The Anatomy of an Accident: The Top 3 EH&S Red Flags

Top 3 EH&S Red Flags

As businesses recover from the slump caused by the ongoing global health crisis, it is evident that the continual development of the environment, health, and safety (EH&S) programs is a crucial aspect of business success. Though listing every possible EH&S mishap and how to prevent them would be a task without end (given the variety of working conditions and environments,) thanks to the rich dialogue between EH&S professionals in different industries over the years, common reasons for EH&S program failings have been identified. The following is a list of the top 3 EH&S red flags to look out for in efforts to maintain a safe and healthy environment for the workforce.

1. Poor Communication

As the primary drivers of company operations, employees must be able to give input for the processes involved in maintaining a safe work environment. Safety managers can learn a lot from the experiences of the people on the ground when formulating practical safety rules. However, employees can find it difficult to communicate openly about safety issues with their supervisors because of a fear of any punitive action by the management. This scenario creates an echo chamber, where nothing new is ever said, even when safety measures are outdated or ineffective. This can result in repeat incidents. The key to avoiding this is for EH&S managers to foster open communication with other employees.

Better communication can be accomplished by engaging in safety conversations with employees. These will also serve to keep employees refreshed on different safety protocols and standards in the office or the facility. EH&S managers should use one-on-one or small group meetings as an opportunity to ask for feedback on the safety program. Following through on employee feedback can take the form of acknowledging comments during the next meeting. This is an important step, especially regarding comments that cannot be immediately acted upon, to assure employees that their concerns are heard and taken seriously. The US Occupational Safety and Health Administration (OSHA) maintains that addressing worker feedback and incorporating it into the discussion gives a sense of shared ownership of safety rules, making them more acceptable to the workforce. Over time, these exchanges between management and employees can help create a culture of safety that is held together, not by safety absolutes, but by a shared desire to create a safe working environment.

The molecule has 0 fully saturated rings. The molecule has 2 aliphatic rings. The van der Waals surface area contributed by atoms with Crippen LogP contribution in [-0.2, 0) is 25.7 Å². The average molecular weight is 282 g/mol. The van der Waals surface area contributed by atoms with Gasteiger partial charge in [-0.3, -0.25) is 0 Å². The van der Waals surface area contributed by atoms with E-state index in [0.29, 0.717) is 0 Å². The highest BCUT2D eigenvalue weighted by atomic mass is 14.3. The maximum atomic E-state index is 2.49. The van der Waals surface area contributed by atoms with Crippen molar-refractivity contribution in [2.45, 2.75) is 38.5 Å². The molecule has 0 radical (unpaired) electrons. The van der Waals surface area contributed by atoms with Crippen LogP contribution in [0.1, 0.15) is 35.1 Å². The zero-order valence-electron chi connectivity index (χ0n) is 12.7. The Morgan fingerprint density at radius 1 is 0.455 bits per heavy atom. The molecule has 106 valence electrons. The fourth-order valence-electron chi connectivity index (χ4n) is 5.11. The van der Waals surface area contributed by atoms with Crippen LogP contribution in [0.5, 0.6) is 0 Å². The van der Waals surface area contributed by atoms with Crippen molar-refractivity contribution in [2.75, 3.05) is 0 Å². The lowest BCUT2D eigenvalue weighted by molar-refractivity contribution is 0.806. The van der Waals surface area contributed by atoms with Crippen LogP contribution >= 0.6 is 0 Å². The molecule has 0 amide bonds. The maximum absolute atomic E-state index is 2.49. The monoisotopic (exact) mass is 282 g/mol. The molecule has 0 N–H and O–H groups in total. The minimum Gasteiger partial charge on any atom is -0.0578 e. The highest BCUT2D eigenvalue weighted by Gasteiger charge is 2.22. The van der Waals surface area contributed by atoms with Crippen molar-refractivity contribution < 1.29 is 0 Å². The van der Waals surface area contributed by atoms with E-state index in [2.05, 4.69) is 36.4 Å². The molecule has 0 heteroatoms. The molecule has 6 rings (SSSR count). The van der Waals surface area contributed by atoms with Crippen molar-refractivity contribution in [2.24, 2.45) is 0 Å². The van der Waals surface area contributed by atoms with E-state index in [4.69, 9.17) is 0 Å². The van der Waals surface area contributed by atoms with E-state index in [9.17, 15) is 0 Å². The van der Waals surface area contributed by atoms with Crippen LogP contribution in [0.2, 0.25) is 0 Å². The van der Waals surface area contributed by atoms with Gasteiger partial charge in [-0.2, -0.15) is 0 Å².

2. Inadequate Hierarchy of Controls

While open communication is key to maintaining awareness of hazards in the workplace, action is required to resolve the issues that lead to injuries and other adverse effects. As such, the US National Institute for Occupational Safety and Health (NIOSH) puts engineering controls at the top of its list of things to prioritize when working to ensure employee safety and health. By eliminating, substituting, or isolating workplace hazards, management can lessen the probability of workers being exposed to danger and significantly reduce the risk of injury. However, this is easier said than done, especially in industrial work environments. In some cases, safety issues arise in an established facility, where the elimination or substitution of processes is no longer feasible. In such cases, the more practical solution is to isolate hazardous processes by building protective barriers around the compromised asset or integrating systems that enable workers to remotely operate. While additional infrastructure may mean additional costs, this can be offset by introducing more efficient advancements that save operation costs over the long term.

3. Cumbersome & Ineffective EH&S Reporting Tools